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Turnover at W&R Barnett falls markedly

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In total, staff costs including wages, social security and other pension costs were £67.5m

In total, staff costs including wages, social security and other pension costs were £67.5m

In total, staff costs including wages, social security and other pension costs were £67.5m

Turnover at one of Northern Ireland’s few billion-pound businesses fell by 16% to £1.136bn over the year to July 2020, its latest accounts show.

Companies House records filed this week by historic family company W&R Barnett for the year ending July 31 last year showed a fall in turnover from £1.355bn.

Pre-tax profits fell by 5.6% from £46.3m to £43.7m over the year.

The Belfast-based business’s interests range from the international trade in grains and derivatives, molasses trading and making animal feeds, to breeding horses and manufacturing corrugated packaging.

In a strategic report filed with the accounts, the directors commented that the level of business and financial position at year end were satisfactory, and that investment in people, products, facilities and acquisitions would continue.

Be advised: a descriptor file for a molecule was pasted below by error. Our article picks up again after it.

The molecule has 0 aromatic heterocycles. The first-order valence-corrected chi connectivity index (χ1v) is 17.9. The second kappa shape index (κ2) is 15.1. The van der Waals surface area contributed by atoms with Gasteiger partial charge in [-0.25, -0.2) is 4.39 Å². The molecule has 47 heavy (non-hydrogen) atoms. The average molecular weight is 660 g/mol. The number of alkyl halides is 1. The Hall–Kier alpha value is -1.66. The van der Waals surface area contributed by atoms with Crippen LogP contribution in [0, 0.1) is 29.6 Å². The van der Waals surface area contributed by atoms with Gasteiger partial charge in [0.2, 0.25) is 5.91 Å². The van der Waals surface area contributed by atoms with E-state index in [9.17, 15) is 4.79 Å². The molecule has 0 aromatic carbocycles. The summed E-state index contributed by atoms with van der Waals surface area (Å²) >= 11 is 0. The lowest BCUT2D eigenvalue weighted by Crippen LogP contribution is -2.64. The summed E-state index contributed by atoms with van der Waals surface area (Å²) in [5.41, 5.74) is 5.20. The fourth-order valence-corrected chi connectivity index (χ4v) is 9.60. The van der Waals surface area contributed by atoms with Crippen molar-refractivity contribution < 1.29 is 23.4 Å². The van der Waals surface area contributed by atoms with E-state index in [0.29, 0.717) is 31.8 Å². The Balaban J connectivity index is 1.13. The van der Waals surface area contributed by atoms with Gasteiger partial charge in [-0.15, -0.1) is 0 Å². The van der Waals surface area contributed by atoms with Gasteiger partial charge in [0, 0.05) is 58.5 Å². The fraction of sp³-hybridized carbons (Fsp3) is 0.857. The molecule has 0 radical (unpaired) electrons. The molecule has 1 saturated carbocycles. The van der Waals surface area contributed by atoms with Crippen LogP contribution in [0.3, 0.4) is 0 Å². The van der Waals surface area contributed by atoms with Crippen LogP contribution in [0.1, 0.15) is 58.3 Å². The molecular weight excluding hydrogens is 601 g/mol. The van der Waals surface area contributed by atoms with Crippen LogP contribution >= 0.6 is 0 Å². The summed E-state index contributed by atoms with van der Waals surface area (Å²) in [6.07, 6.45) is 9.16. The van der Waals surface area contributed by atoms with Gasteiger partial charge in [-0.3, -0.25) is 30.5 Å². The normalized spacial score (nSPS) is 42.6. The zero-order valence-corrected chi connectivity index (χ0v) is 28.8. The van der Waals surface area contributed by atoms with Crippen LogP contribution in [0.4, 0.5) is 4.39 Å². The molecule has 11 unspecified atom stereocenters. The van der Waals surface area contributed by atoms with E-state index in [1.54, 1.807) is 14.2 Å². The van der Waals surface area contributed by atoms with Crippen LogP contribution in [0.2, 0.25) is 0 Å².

It added: “Turnover fell due to reduced commodity volumes and falling prices of paper and feed ingredients. Profitability was affected by lower volumes and diminished levels of gross profits but the company continued to be cash generative.”

The report added that it had acquired 13.33% of the issued shares in corrugated packaging company Logson Holdings Ltd for an estimated £21m, so that it now owns the entire company.

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It also acquired remaining shareholdings in Jersey-based molasses trading company Kruden Limited and Premier Molasses Company Ltd for £15.5m.

In October, trustees of a group retirement benefit scheme and pension scheme bought insurance policies from Scottish Widows costing around £11.5m and £25.2m.

In total, staff costs including wages, social security and other pension costs were £67.5m. Staff numbers climbed from 1613 to 1629.

The report commented that Brexit presented “relatively low overall risk”.

Nor had the Covid-19 pandemic had a major impact. “The group has been largely protected from the consequences of the ongoing Covid-19 spread due to its position in the food supply chain.”

The business also paid a final dividend of £1.47m for the year ending July 31 2019, while an interim dividend of £1.47m was paid during the year to July 31 2020. Directors recommended a final dividend for the year of £1.5m.​​​​​​​


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